People abandon obscure languages to gain prosperity


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A new study has provided further proof that the main driving force behind the abandonment of obscure languages is the desire of people to gain economic wealth.

Of all the variables tested, economic growth was most strongly linked to language loss, Amano says. Two types of language loss hotspots emerged from the study, published online today in the Proceedings of the Royal Society B. One was in economically well developed regions such as northwestern North America and northern Australia; a second was in economically developing regions such as the tropics and the Himalayas. Certain aspects of geography seemed to act as a buffer or threat, Amano says. For example, recent declines appear to occur faster in temperate climates than in the tropics or mountainous regions—perhaps because it is easier to travel in and out of temperate regions, Amano says.

As is usual for most of today’s modern intellectuals, already prosperous and speaking English, the author of the article as well as the researchers themselves lament the loss of obscure languages.

Although the study is silent on the subject of interventions to help preserve endangered languages, there is a range of revitalization efforts that can serve as examples, such as the incorporation of the Hawaiian language into school curricula and daily government operations, she says.

In other words, ordinary people want to improve their lives by learning the dominant languages that provide a gateway to wealth, and these self-righteous prigs want to do whatever they can to interfere with that desire. How nice of them!

4 comments

  • wodun

    I like that there are efforts to preserve these languages but the emphasis should be on preservation through learning more than one language not on mandating that populations have to speak their hereditary language. Mandating that government agencies use Hawaiian to conduct business would only serve to put up barriers between our fellow countrymen.

    I would rather see clubs and charities devoted to speaking Hawaiian and preserving the language. They need not be located only in Hawaii either. They should be inclusive of anyone who is interested and not exclusive to those who have a certain skin color.

  • Edward

    The last time I heard of a “lost” language, I wondered why the news reporter seemed to be lamenting its loss. If the language were important enough, then the people were free to pass it from generation to generation. Since they did not, and they were free to make that choice, then it was not important to them.

    It is interesting that the lesson of the Tower of Babel is lost on this reporter. The “problem” with everyone speaking a common language was that nothing restrained the people. They had freedom to pursue anything they wanted, including prosperity. Once there were many languages and the people were scattered, there was confusion.

    Thus, the beginnings of prosperity had to wait until about 1800 AD, a time when one language was common among many or most people.

    As for Hawaii, it was my impression that the native language *is* being passed down and is regularly incorporated into the local culture. The Hawaiians already hold enough importance in the native language to keep it alive. Portions of the language have spread into “mainland” culture, such as “aloha” and “mahalo.”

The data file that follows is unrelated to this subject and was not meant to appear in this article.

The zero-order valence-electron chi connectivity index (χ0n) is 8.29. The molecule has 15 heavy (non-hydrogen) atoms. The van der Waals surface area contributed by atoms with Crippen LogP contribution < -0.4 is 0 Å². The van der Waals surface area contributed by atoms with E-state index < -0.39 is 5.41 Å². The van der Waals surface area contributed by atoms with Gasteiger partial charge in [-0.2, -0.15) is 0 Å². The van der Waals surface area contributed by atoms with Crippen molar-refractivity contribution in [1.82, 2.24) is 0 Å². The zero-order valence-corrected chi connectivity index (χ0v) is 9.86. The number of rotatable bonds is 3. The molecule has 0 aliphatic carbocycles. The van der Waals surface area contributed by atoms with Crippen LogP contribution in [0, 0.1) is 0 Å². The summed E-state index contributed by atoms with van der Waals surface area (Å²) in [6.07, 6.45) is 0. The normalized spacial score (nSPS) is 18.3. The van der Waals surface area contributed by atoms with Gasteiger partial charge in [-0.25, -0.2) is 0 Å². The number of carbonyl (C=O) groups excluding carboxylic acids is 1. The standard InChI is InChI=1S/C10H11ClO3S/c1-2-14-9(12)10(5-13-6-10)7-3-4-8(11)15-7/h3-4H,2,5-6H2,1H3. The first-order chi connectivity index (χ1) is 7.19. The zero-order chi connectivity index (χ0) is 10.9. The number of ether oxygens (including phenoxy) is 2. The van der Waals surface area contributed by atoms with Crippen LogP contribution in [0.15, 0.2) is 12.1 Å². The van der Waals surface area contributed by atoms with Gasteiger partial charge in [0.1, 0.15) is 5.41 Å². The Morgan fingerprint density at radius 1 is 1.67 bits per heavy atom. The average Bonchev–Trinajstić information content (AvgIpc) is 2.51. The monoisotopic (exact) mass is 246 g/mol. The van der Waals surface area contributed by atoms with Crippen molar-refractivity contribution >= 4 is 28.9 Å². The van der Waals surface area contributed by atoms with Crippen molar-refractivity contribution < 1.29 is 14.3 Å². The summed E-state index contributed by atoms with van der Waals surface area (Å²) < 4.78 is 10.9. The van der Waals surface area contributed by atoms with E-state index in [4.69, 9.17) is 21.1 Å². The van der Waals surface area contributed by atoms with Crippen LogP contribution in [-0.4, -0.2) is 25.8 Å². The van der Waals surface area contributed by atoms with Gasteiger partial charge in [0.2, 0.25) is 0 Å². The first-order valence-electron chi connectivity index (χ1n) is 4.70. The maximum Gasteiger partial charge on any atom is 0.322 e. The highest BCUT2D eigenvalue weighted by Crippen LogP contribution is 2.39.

• Tom Billings

    “The last time I heard of a “lost” language, I wondered why the news reporter seemed to be lamenting its loss. If the language were important enough, then the people were free to pass it from generation to generation. Since they did not, and they were free to make that choice, then it was not important to them. ”

    That means little to the academics that trained the reporter in his/her worldview. Their interest is in maintaining 2 things.

    1.) A large number of cultures for Social Anthropology students to study, and write thesis on.

    2.) The ability to point at an alternative to the industrial culture building around the world. These can then be called superior to industrial culture in some way.

    The point is to sustain a world in which there is support for studying people through Social Anthropology. This tendency has been growing since Boaz, at the start of the 20th century.

  • Pzatchok

    What helped bring Europe and thus modern industrial man out of the dark ages was a common language. Latin. It was taught to everyone in every school. Every Catholic priest had to know it. And from that the vast majority of teachers/professors ended up knowing it.

    German was dominant for a while or at least co-dominant with English. Now its pretty much English. If China has a chance to build more colonies then the next one might be Chinese.

    Languages for sociologists and or anthropologists are stagnant things. Not changing with the times. They don’t want them to change they want them to stay the same so others can study them in their original state.
    The English language is an ever changing and adapting language. In part due to our alphabet which is very adaptable for spelling and sound. Look at any modern English dictionary and see were the word origins are from.
    Just how many French words do we use every day thinking they are English in origin? How about Spanish words? Could we ever work an American ranch without using Spanish words? Assassin is an Arabic word. Tsunami is Japanese.

    Could the Hawaiian language ever adapt to modern society and still be called Hawaiian?

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